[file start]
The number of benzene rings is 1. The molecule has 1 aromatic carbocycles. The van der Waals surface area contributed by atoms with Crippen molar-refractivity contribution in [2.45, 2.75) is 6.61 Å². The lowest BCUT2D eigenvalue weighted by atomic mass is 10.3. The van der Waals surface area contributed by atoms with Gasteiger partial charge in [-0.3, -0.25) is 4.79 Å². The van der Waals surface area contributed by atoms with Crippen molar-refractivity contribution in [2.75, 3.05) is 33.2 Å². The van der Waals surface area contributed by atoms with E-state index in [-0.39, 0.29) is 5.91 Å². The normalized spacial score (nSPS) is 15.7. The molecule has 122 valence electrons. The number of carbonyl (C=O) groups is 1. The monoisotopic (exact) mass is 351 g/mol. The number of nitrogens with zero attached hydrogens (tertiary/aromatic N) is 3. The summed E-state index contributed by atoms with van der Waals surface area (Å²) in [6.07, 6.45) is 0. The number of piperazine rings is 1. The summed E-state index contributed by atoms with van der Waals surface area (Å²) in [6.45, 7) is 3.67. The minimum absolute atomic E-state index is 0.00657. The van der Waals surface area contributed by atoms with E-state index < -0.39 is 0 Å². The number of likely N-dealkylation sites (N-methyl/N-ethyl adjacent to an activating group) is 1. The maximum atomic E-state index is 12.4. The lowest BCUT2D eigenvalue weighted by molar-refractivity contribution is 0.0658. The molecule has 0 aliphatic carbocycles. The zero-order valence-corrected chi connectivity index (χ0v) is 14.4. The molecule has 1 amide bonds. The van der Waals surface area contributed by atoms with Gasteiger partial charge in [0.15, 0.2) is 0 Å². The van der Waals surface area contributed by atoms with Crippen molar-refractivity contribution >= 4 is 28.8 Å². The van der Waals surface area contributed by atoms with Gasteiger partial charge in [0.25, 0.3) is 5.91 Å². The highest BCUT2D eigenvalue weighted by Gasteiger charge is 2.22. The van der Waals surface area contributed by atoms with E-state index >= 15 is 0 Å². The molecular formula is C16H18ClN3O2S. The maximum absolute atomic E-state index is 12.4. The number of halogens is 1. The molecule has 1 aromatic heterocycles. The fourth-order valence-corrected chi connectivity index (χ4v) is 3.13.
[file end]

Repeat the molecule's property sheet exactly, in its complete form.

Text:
The number of benzene rings is 1. The molecule has 1 aromatic carbocycles. The van der Waals surface area contributed by atoms with Crippen molar-refractivity contribution in [2.45, 2.75) is 6.61 Å². The lowest BCUT2D eigenvalue weighted by atomic mass is 10.3. The van der Waals surface area contributed by atoms with Gasteiger partial charge in [-0.3, -0.25) is 4.79 Å². The van der Waals surface area contributed by atoms with Crippen molar-refractivity contribution in [2.75, 3.05) is 33.2 Å². The van der Waals surface area contributed by atoms with E-state index in [-0.39, 0.29) is 5.91 Å². The normalized spacial score (nSPS) is 15.7. The molecule has 122 valence electrons. The number of carbonyl (C=O) groups is 1. The monoisotopic (exact) mass is 351 g/mol. The number of nitrogens with zero attached hydrogens (tertiary/aromatic N) is 3. The summed E-state index contributed by atoms with van der Waals surface area (Å²) in [6.07, 6.45) is 0. The number of piperazine rings is 1. The summed E-state index contributed by atoms with van der Waals surface area (Å²) in [6.45, 7) is 3.67. The minimum absolute atomic E-state index is 0.00657. The van der Waals surface area contributed by atoms with E-state index < -0.39 is 0 Å². The number of likely N-dealkylation sites (N-methyl/N-ethyl adjacent to an activating group) is 1. The maximum atomic E-state index is 12.4. The lowest BCUT2D eigenvalue weighted by molar-refractivity contribution is 0.0658. The molecule has 0 aliphatic carbocycles. The zero-order valence-corrected chi connectivity index (χ0v) is 14.4. The molecule has 1 amide bonds. The van der Waals surface area contributed by atoms with Gasteiger partial charge in [0.15, 0.2) is 0 Å². The van der Waals surface area contributed by atoms with Crippen molar-refractivity contribution >= 4 is 28.8 Å². The van der Waals surface area contributed by atoms with Gasteiger partial charge in [0.25, 0.3) is 5.91 Å². The highest BCUT2D eigenvalue weighted by Gasteiger charge is 2.22. The van der Waals surface area contributed by atoms with E-state index >= 15 is 0 Å². The molecular formula is C16H18ClN3O2S. The maximum absolute atomic E-state index is 12.4. The number of halogens is 1. The molecule has 1 aromatic heterocycles. The fourth-order valence-corrected chi connectivity index (χ4v) is 3.13.